Wednesday, April 9, 2014

Onward to Mordor!

There's no particular reason that this post has a Lord of the Rings theme-- I just had to work a reference in somewhere. LOTR was ubiquitous on the South Island: "Ride a horse from Lord of the Rings!"; "Walk in the bog that Frodo walked in!"; "See Mt Doom!!!".

After a night in Glenorchy, Sam and Frodo Jared and I returned to the Shire Greenstone River Trailhead and hiked up the Caples River to the brand new Mid-Caples Hut-- we were visitors #14 and #15. The hut was so new in fact, the Department of Conversation (DOC) was still working on it:


We spent two nights at the hut so that we could spend a whole day fishing on the Caples River. Here's Jared stalking our prey:


We saw some enormous Brown Trout in the Caples-- the biggest freshwater fish I've ever seen. Unfortunately, we were the dumbest animals around...so we adopted a new tactic after five hours trying to catch the damn fish:


I joined in the fray soon afterwards.


And dear God the water was cold: jump-in-and-look-for-the-fastest-way-out-cold. But we showed those fish! 

At least we met some great people at the hut: Flo and Anna (again), a Latvian couple that we ran into twice more, a couple from Utah, and some friendly Australians. Unfortunately, because the hut was brand new, there were no spiders yet, so the sand flies were horrendous! At least sunset was pretty:


And our next day, up and over the McKellar Saddle, dawned beautifully.


The Saddle was surprisingly rugged considering its low elevation (only around 850 meters); afterwards we dropped down to McKellar Lake, and then to, surprise, McKellar Hut.


Having spent the entire previous day (and several previous days) trying to catch fish, we decided to fish later, after dinner. And lo and behold: a fish!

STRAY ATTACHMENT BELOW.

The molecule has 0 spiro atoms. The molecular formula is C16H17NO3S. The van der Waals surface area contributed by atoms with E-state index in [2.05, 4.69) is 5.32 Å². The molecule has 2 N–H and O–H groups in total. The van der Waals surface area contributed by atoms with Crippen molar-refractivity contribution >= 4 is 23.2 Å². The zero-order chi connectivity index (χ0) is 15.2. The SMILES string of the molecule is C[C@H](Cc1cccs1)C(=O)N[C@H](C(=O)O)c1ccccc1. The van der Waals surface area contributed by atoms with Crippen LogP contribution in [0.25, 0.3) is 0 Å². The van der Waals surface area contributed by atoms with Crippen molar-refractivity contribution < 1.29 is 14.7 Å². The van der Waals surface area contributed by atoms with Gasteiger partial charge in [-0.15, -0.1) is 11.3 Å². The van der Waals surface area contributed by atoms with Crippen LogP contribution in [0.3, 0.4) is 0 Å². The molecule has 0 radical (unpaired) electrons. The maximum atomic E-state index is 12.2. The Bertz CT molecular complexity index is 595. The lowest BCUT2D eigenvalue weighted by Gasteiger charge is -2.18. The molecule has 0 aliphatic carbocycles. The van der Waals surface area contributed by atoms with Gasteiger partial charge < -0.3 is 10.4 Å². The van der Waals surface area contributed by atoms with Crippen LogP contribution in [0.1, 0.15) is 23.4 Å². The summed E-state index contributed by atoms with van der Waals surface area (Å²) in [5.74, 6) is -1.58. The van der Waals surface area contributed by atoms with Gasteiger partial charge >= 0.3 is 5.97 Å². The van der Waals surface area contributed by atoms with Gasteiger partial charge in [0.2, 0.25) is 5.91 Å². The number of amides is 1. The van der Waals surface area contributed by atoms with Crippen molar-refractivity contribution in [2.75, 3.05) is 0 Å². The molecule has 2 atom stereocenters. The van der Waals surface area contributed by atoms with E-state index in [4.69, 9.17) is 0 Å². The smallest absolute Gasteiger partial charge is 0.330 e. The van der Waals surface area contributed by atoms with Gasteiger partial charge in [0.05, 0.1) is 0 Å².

Spoiler alert: our only fish of the entire trip! And we were too full to even eat the little punk. I unfortunately managed to break my (actually Jared's father's) fishing pole after hooking some grass-- carbon fiber gets bitter with age (that's my defense at least). 

I give up on fishing forever. You can quote me on that.

The next day we hiked up to Key Summit, our highest point of the trip so far, above the Milford Highway and then hiked out to the Divide.



After trying to hitchhike to Te Anau for around an hour, a friendly American couple offered us a lift. And what a surprise! We rode with the former head of The Nature Conservancy for the Pacific Northwest. A good reminder, that despite my desire to plan, spontaneous interactions are often the best. 

We spent the next day recovering at Bob and Maxine's B&B in Te Anau and then made our pilgrimage to the shrine that is Milford Sound the following day. Our 7:15 AM bus fortuitously (thanks to CRAZY driving) arrived thirty minutes early and we caught the 9:30 AM cruise. Wow. Milford Sound doesn't waste any time getting epic.


I think it was even more beautiful and mysterious shrouded in fog.


I couldn't help myself:


We also happened to run into Julie, a friendly Frenchwomen who offered us a ride back to Te Anau. First we stopped to admire the devious Kea, a native parrot attracted to shiny objects and car trim,



and then we day-hiked to the absolutely soaking Hidden Falls. Here's Jared celebrating in the torrent:


On the drive back we stopped by the not-quite-right Mirror Lake. Clever sign though.


We returned to Te Anau at the end of lovely day and had a celebratory beer. Here's to you Julie-- merci beacoup!!!

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